5-5 A. False. DNA is double-stranded. It is actually is made of two polymers that are complementary in sequence.
- False. There are four different nucleotides that are used to make a DNA polymer: adenine, thymine, guanine, and cytosine. A fifth nucleotide, uracil, is found exclusively in RNA molecules, replacing thymine nucleotides in the DNA sequence.
- False. Nucleotides are linked covalently through phosphodiester bonds. Hydrogen-bonding between nucleotides from opposite strands holds the DNA molecule together.
5-11 See figure A5-11 below.
- The DNA base pairs are rotated with respect to each other. For a double-stranded DNA molecule with 10 base pairs, a full 360° rotation has occurred. This is referred to as one turn of the helix, and it can be seen in the alignment of the A-T base pair at the bottom with the G-C base pair at the top.
5-13 See Figure A5-13.
5-14 A. Adenine and guanine are purines; cytosine and thymine are pyrimidines.
- Cytosine pairs with guanine and adenine with thymine.
5-15 See Figure A5-15.
5-16 The order in which the DNA molecules would denature as the temperature increases is:
1—B; 2—D; 3—C; 4—A
All the DNA molecules are the same length, so only the A + T and G + C content determine their relative Tm. Molecules with higher G + C content will be more stable than molecules with a high A + T content. This is because there are three hydrogen bonds between each G-C base pair but only two between each A-T base pair. More energy (heat) is required to disrupt a larger number of hydrogen bonds.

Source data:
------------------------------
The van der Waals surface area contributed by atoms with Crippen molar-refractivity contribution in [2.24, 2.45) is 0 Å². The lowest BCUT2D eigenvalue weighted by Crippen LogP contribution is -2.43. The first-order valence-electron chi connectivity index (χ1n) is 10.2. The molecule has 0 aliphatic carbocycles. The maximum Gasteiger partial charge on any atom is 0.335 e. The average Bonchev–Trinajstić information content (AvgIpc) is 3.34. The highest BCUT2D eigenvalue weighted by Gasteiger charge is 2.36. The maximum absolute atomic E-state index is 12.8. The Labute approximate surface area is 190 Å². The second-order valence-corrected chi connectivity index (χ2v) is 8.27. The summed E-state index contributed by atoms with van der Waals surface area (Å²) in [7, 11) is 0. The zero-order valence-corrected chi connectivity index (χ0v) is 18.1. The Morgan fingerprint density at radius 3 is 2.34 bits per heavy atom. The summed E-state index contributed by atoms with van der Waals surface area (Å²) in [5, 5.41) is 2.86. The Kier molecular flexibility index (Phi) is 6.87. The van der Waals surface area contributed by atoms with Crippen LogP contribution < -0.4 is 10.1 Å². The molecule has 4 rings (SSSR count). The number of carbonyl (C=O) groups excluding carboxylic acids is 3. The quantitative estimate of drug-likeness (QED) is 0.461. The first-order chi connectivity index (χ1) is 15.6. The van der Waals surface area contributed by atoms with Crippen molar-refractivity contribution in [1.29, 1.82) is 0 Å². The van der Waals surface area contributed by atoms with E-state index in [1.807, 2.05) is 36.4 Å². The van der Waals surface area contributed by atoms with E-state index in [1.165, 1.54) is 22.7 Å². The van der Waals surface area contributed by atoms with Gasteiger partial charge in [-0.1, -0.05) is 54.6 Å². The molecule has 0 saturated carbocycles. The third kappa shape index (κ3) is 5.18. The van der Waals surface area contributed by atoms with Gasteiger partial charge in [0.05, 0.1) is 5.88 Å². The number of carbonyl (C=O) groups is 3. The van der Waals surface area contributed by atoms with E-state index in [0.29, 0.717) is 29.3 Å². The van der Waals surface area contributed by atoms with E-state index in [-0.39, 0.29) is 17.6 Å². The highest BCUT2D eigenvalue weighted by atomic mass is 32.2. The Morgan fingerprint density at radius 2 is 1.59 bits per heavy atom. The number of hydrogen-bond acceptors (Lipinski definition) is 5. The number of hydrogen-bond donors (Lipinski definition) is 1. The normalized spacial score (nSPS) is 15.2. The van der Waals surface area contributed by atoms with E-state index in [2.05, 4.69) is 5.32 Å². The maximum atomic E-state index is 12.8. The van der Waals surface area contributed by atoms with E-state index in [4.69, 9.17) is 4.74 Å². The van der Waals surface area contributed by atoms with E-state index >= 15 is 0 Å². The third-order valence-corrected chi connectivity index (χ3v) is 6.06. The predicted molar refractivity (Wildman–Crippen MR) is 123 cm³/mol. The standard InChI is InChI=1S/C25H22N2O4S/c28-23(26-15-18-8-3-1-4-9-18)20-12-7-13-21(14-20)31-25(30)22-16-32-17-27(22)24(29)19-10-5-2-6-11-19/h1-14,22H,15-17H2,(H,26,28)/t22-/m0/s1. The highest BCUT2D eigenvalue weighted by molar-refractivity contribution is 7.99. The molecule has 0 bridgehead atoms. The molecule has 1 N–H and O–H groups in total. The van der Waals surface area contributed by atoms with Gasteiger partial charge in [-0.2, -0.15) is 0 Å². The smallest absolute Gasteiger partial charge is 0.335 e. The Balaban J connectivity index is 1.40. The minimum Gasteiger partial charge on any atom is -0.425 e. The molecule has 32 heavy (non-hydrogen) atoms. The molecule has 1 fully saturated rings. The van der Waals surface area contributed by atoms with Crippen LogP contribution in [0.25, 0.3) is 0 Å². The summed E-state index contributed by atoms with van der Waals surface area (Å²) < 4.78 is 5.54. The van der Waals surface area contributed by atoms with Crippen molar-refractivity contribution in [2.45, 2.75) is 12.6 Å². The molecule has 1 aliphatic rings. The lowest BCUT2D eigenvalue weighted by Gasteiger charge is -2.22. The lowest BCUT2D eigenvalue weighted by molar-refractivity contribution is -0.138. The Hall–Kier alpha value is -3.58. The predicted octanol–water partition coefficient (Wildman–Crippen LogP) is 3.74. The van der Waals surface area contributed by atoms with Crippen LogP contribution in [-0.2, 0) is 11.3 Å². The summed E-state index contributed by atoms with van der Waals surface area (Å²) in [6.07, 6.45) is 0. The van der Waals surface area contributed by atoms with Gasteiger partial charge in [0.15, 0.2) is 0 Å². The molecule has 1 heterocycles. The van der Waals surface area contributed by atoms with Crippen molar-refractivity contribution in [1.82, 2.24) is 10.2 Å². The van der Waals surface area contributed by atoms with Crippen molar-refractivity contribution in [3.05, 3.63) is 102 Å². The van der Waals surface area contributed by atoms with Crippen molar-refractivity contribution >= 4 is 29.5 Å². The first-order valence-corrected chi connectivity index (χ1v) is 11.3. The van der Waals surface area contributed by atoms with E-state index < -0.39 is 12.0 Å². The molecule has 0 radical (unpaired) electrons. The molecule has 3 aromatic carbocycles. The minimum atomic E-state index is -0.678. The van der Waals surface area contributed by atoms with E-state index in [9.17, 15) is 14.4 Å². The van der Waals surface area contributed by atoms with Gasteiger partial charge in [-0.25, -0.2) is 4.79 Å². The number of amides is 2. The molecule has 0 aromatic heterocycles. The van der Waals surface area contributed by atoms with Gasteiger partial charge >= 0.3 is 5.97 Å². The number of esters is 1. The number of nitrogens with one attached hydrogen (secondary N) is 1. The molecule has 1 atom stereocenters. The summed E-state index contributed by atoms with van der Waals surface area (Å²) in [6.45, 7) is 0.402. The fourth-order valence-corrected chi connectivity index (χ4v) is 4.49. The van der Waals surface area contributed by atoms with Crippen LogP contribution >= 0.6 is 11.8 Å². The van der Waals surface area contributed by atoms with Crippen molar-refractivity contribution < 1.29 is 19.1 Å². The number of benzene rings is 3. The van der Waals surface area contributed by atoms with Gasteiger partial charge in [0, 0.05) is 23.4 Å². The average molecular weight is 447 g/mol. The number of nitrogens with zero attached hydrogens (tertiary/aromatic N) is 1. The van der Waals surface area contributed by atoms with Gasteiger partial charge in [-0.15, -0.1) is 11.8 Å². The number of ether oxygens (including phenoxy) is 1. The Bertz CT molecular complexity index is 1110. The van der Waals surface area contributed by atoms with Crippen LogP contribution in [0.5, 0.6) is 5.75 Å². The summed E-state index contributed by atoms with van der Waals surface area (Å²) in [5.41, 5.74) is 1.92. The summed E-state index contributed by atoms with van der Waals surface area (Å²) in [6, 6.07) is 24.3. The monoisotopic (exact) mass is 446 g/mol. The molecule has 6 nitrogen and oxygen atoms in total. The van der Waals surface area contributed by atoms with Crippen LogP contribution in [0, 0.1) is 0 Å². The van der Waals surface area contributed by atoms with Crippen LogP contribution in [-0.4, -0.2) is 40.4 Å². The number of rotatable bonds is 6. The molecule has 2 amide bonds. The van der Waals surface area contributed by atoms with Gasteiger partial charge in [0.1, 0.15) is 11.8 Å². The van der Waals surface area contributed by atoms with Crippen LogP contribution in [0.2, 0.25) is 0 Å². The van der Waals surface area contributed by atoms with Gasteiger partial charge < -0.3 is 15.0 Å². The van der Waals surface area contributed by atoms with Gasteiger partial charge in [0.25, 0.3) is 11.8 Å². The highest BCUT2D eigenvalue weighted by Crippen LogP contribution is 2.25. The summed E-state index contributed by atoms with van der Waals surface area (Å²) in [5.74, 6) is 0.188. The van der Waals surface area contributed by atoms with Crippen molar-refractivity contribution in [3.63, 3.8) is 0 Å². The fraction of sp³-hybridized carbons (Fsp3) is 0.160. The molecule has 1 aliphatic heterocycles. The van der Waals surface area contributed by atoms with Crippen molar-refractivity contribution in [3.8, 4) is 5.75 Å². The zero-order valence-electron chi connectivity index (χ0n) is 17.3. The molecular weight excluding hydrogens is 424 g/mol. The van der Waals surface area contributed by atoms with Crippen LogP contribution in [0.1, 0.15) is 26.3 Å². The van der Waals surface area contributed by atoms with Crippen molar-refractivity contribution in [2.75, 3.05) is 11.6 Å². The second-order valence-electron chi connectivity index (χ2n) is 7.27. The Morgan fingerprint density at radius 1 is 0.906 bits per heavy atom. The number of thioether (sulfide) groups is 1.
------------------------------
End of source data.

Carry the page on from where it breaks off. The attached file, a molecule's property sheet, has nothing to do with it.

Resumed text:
5-17 A. True.
- False. Some sequences encode only RNA molecules, some bind to specific regulatory proteins, and others are sites where specific chrosomosomal protein structures are built (for example, centromeric and telomeric DNA).
- False. Gene expression is the process of going from gene sequence to RNA sequence, to protein sequence.
- False. This statement is false for two reasons. First, genes often contain intron sequences. Second, genes always contain nucleotides flanking the protein-coding sequences that are required for the regulation of transcription and translation.
5-21 A. Tm depends on the identity and concentration of other molecules in the solution. High salt concentrations are more effective at shielding the two negatively charged phosphate-sugar backbones in the double helix from each other, so the two strands repel each other less strongly. Thus, a high salt concentration stabilizes the duplex and increases the melting temperature.